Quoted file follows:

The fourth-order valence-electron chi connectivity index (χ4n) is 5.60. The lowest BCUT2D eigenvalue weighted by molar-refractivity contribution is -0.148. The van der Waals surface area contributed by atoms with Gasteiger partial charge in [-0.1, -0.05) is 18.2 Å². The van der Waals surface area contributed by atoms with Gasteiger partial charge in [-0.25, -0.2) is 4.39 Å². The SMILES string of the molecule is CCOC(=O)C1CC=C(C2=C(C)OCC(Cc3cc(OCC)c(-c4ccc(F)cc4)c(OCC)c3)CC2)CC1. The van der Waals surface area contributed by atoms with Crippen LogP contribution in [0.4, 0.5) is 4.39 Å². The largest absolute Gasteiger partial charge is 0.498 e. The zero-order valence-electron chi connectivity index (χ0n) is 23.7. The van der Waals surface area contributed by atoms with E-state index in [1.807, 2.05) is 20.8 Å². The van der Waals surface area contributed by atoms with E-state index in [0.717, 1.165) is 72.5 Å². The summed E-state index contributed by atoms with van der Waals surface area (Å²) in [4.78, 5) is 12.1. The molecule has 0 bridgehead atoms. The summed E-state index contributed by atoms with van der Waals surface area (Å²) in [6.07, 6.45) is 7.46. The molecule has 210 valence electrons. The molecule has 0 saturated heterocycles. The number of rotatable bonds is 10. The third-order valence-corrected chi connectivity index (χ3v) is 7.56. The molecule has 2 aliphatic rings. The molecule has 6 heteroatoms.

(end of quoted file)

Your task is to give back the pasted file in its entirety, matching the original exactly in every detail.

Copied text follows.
The fourth-order valence-electron chi connectivity index (χ4n) is 5.60. The lowest BCUT2D eigenvalue weighted by molar-refractivity contribution is -0.148. The van der Waals surface area contributed by atoms with Gasteiger partial charge in [-0.1, -0.05) is 18.2 Å². The van der Waals surface area contributed by atoms with Gasteiger partial charge in [-0.25, -0.2) is 4.39 Å². The SMILES string of the molecule is CCOC(=O)C1CC=C(C2=C(C)OCC(Cc3cc(OCC)c(-c4ccc(F)cc4)c(OCC)c3)CC2)CC1. The van der Waals surface area contributed by atoms with Crippen LogP contribution in [0.4, 0.5) is 4.39 Å². The largest absolute Gasteiger partial charge is 0.498 e. The zero-order valence-electron chi connectivity index (χ0n) is 23.7. The van der Waals surface area contributed by atoms with E-state index in [1.807, 2.05) is 20.8 Å². The van der Waals surface area contributed by atoms with E-state index in [0.717, 1.165) is 72.5 Å². The summed E-state index contributed by atoms with van der Waals surface area (Å²) in [4.78, 5) is 12.1. The molecule has 0 bridgehead atoms. The summed E-state index contributed by atoms with van der Waals surface area (Å²) in [6.07, 6.45) is 7.46. The molecule has 210 valence electrons. The molecule has 0 saturated heterocycles. The number of rotatable bonds is 10. The third-order valence-corrected chi connectivity index (χ3v) is 7.56. The molecule has 2 aliphatic rings. The molecule has 6 heteroatoms.